We have studied silicon films grown epitaxially on silicon wafers using hot-wire chemical vapor deposition (HWCVD) with a tantalum filament. Silicon films were grown on (100)-oriented hydrogen terminated silicon wafers at temperatures from 175°C to 480°C, using a Ta filament 5 cm from the substrate to decompose pure SiH4 gas. The progression of epitaxy was monitored using real-time spectroscopic ellipsometry (RTSE). Analysis using RTSE, transmission electron microscopy (TEM), and scanning electron microscopy shows that at a characteristic thickness, hepi all of the films break down into a-Si:H cones. Below 380°C, both hepi and the thickness of the transition to pure a-Si:H increase with increasing temperature. Above 380°C, hepi was not observed to increase further but TEM images show fewer defects in the epitaxial regions. Secondary ion-mass spectrometry shows that the oxygen concentration remains nearly constant during growth (<1018 cm−3). The hydrogen concentration is found to increase substantially with film thickness from 5•1018 to 5•1019 cm−3, likely due to the incorporation of hydrogen into the a-Si:H cones that grow after the breakdown of epitaxy.
This is a preview of subscription content, access via your institution.
Buy single article
Instant access to the full article PDF.
Tax calculation will be finalised during checkout.
D.J. Eaglesham, H.J. Gossmann and M. Cerullo, Phys. Rev. Lett. 65, 1227 (1990).
C. Rosenblad, H.R. Deller, A. Dommann, T. Meyer, P. Schroeter and H. von Kanel, Journal of Vacuum Science & Technology a-Vacuum Surfaces and Films 16, 2785 (1998).
B. Rau, I. Sieber, B. Selle, S. Brehme, U. Knipper, S. Gall and W. Fuhs, Thin Solid Films 451-52, 644 (2004).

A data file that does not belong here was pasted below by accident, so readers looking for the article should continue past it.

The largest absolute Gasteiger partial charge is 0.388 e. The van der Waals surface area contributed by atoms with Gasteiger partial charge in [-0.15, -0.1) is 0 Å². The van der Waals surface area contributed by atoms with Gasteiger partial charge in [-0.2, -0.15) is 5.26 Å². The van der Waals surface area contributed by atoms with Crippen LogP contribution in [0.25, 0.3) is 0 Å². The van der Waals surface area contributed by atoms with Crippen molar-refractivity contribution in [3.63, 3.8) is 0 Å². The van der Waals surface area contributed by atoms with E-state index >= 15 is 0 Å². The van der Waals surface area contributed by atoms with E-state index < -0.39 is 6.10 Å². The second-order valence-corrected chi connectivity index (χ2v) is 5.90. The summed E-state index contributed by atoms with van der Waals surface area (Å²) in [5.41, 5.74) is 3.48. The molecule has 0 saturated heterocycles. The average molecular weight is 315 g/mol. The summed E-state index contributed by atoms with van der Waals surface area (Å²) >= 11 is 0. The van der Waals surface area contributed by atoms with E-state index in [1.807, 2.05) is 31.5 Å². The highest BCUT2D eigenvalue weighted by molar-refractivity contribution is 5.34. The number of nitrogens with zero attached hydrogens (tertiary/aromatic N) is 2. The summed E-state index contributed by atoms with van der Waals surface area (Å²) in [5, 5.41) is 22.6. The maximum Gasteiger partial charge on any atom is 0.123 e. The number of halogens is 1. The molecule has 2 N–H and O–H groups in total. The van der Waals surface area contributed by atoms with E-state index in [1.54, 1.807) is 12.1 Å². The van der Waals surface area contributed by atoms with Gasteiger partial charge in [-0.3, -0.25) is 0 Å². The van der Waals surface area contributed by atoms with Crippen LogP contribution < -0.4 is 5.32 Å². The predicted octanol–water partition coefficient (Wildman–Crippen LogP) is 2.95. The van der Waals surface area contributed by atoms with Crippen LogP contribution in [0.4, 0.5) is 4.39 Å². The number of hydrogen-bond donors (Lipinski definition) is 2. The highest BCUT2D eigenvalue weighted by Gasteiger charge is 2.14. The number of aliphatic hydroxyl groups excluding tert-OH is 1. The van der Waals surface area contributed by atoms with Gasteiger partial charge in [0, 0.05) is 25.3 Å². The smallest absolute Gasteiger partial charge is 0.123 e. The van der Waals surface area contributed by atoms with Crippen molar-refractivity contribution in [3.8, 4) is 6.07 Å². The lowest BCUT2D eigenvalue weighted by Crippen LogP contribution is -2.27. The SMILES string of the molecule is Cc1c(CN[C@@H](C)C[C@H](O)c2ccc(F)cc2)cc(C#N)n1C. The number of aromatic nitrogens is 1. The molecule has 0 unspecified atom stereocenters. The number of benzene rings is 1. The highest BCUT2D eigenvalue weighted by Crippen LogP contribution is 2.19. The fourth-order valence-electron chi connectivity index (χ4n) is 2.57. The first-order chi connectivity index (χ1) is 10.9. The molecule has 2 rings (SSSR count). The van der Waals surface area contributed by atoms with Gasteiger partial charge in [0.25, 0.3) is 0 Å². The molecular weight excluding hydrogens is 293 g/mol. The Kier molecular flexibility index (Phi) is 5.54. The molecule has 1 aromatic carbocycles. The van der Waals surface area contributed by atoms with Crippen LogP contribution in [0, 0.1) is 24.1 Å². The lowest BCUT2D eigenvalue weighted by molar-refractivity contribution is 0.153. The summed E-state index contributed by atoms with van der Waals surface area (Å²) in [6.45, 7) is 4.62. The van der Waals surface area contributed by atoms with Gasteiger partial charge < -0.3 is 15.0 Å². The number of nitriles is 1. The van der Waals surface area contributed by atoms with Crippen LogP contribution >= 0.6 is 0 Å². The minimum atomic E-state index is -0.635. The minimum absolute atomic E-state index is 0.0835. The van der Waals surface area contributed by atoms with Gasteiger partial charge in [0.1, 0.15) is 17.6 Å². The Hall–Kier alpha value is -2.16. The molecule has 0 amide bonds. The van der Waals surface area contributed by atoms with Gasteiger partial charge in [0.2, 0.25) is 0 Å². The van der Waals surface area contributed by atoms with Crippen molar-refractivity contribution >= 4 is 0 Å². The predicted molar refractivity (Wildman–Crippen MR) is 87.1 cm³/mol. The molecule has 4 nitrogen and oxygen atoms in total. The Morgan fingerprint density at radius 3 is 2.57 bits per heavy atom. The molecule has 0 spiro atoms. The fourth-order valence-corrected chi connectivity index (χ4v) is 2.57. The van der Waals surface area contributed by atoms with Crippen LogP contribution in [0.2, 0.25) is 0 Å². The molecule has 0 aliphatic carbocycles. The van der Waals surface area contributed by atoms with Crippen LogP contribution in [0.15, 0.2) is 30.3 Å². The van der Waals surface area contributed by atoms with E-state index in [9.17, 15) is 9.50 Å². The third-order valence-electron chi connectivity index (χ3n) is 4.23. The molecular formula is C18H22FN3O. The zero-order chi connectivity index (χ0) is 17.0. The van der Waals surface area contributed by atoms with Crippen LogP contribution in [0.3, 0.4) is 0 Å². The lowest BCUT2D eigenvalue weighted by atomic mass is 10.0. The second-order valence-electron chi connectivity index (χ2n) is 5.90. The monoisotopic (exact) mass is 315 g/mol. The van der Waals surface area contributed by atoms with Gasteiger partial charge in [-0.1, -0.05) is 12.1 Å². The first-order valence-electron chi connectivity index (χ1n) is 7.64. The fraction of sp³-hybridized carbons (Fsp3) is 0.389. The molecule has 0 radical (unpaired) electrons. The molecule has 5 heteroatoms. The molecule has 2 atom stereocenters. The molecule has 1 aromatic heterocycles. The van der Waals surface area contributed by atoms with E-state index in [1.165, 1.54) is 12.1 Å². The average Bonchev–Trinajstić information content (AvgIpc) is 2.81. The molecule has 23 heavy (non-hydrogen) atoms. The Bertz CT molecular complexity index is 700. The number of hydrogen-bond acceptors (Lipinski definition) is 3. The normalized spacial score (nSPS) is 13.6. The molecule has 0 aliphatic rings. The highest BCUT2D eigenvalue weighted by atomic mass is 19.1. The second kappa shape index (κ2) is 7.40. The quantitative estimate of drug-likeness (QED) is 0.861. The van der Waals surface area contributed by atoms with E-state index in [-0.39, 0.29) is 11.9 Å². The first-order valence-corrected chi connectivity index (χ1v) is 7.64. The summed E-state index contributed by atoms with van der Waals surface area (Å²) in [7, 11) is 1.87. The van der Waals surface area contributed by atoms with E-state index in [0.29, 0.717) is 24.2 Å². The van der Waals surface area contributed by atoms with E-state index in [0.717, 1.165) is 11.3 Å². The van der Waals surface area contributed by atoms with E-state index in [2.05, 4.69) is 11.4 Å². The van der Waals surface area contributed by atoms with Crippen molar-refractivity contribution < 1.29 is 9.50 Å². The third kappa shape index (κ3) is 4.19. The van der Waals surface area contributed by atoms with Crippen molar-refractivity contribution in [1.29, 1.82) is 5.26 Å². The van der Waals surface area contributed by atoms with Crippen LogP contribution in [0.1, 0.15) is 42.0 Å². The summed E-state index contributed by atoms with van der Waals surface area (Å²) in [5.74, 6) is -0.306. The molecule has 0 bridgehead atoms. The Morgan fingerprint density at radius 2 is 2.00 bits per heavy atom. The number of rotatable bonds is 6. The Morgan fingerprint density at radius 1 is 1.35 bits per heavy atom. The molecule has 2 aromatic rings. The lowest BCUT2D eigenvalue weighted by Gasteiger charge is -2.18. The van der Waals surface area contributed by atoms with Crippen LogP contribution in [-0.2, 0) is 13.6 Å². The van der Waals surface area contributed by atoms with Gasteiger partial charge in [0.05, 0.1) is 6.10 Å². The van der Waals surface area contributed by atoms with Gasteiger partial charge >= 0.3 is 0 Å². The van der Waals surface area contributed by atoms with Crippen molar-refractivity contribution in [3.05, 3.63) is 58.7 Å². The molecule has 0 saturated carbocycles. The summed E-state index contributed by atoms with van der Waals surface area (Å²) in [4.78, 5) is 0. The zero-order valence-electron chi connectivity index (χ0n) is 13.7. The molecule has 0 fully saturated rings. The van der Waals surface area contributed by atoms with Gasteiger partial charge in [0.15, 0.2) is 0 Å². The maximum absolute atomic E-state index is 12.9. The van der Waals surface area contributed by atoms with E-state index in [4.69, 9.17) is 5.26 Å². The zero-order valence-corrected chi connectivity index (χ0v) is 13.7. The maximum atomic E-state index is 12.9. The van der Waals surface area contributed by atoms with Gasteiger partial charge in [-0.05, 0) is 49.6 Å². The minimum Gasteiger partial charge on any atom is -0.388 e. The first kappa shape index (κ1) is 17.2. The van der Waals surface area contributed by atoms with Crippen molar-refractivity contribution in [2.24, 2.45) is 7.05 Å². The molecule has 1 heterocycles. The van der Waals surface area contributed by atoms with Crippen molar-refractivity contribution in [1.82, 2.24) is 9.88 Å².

J. Schwarzkopf, B. Selle, W. Bohne, J. Rohrich, I. Sieber and W. Fuhs, J. of Appl. Phys. 93, 5215 (2003).
H. Seitz and B. Schroder, Solid State Commun. 116, 625 (2000).
J. Thiesen, E. Iwaniczko, K.M. Jones, A. Mahan and R. Crandall, Appl. Phys. Lett. 75, 992 (1999).
M.S. Mason, C.M. Chen and H.A. Atwater, Thin Solid Films 430, 54 (2003).
Q. Wang, M.R. Page, X.Q. Xu, E. Iwaniczko, E. Williams and T.H. Wang, Thin Solid Films 430, 208 (2003).
R.B. Bergmann, C. Zaczek, N. Jansen, S. Oelting and J.H. Werner, Appl. Phys. Lett. 72, 2996 (1998).
R.W. Collins and A.S. Ferlauto, Current Opinion in Solid State & Materials Science 6, 425 (2002).
S. Kim and R.W. Collins, Appl. Phys. Lett. 67, 3010 (1995).
C.W. Teplin, E. Iwaniczko, J.D. Perkins, D.H. Levi, K.M. Jones, and H.M. Branz, accepted for publication in J. of Appl. Phys.
D.J. Eaglesham, J. of Appl. Phys. 77, 3597 (1995).
M. Nerding, L. Oberbeck, T.A. Wagner, R.B. Bergmann and H.P. Strunk, J. of Appl. Phys. 93, 2570 (2003).
M.J. Binns, S.A. McQuaid, R.C. Newman and E.C. Lightowlers, Semiconductor Science And Technology 8, 1908 (1993).
Note that cross sections that do not cut directly through the nucleation point of a cone appear as hyperbolas and seem to have larger growth angles.
H. Jorke, H.J. Herzog and H. Kibbel, Phys. Rev. B. 40, 2005 (1989).
J. Thiesen, H.M. Branz and R.S. Crandall, Appl. Phys. Lett. 77, 3589 (2000).
The authors would like to thank Dean Levi, Dick Crandall, Qi Wang, and Paul Stradins for useful discussions. This work is supported by the U.S. DOE under Contract #DE-AC36 -99G010337.
About this article
Cite this article
Teplin, C.W., Iwaniczko, E., Jones, K.M. et al. Silicon homoepitaxy using tantalum-filament hot-wire chemical vapor deposition. MRS Online Proceedings Library 862, 23 (2004). https://doi.org/10.1557/PROC-862-A2.3